R.C.,

    Although I see where you’re going, it’s by no means failsafe. That Lincoln’s left leg is with Lincoln’s body is not necessarily true, and I can’t consider that “good enough” knowledge. It rests on too many assumptions. Is human pregnancy proof that a male penetrated a female?

  23. Deacon Duncan Says:

    Ok, I think I see where you’re coming from. What you’re referring to is the accumulated patterns of organized concepts that we derive from our past experiences. This is partly a reflection of the self-consistency of the real world we experience, and partly a reflection of the biochemical mechanisms with which we process and organize our perceptions.

    I don’t think this is a separate category of thought process from what I call fantasy, intuition, superstition and hearsay, but is rather a lower-level discussion of the architecture of perception and cognition. We know that Lincoln’s leg is buried in Springfield because we apply previously-acquired patterns such as composition (Lincoln’s leg is part of Lincoln’s body) and integrity (we expect that Lincoln’s body is as intact as any 150-ish-year-old corpse would be). That’s how we reach our conclusion, but it tells us little about the nature or quality of the conclusion itself.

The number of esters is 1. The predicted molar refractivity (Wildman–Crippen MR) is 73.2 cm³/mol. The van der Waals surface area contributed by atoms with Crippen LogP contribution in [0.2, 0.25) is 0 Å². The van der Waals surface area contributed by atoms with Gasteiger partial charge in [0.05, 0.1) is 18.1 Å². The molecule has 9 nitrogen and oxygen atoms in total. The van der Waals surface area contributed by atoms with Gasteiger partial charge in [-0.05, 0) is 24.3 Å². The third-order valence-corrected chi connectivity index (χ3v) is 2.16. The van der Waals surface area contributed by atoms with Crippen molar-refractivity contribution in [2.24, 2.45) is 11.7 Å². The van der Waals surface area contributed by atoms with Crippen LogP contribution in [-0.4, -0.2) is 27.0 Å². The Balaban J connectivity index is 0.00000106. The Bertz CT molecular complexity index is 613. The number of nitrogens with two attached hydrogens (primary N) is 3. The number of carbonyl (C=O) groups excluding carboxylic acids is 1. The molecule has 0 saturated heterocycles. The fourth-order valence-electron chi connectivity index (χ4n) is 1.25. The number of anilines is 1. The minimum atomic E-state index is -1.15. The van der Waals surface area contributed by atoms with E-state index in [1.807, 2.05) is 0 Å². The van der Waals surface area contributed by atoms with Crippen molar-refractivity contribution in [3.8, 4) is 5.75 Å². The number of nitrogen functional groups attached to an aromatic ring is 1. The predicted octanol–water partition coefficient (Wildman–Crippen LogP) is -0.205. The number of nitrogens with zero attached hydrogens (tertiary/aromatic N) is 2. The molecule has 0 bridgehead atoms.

I hear people saying “intuition,” which is fairly close because intuition is largely a non-analytical pattern recognition process. But heuristic reasoning can also lead to conclusions that are purely imaginative and/or superstitious—extensions of the pattern and/or combinations with other patterns that produce results that are no longer consistent with the patterns we find in the real world. So I think what you’re talking about is more orthagonal to the kind of categories I’m looking for.

    Plus let’s face it, I like having a handy and memorable mnemonic like “FISH,” so I’m probably biased. But on the other hand, whenever I think of a possible fifth category, it usually seems to turn out to be a subset of one or more of the previous four, so I haven’t had a strong reason to move away from the FISH for now.

  24. Deacon Duncan Says:

    cl,

    Isn’t [the Gospel Hypothesis] ostensibly derived from the Bible, or are you simply attacking a piecemeal God?

    Neither, of course. I am proposing a hypothesis with predictable consequences, so that we can evaluate the relative justifications for concluding whether the hypothesis is true or false in the context of the real world evidence. Do you have objections to this approach?

  25. cl Says:

    I understand, and my objections remain. You say your approach is to propose a hypothesis with predictable consequences, and that’s all fine and dandy. What I object to is your apparent refusal to admit or even entertain the idea that the consequences you say the GH logically entails are not necessarily the only consequences the GH logically entails.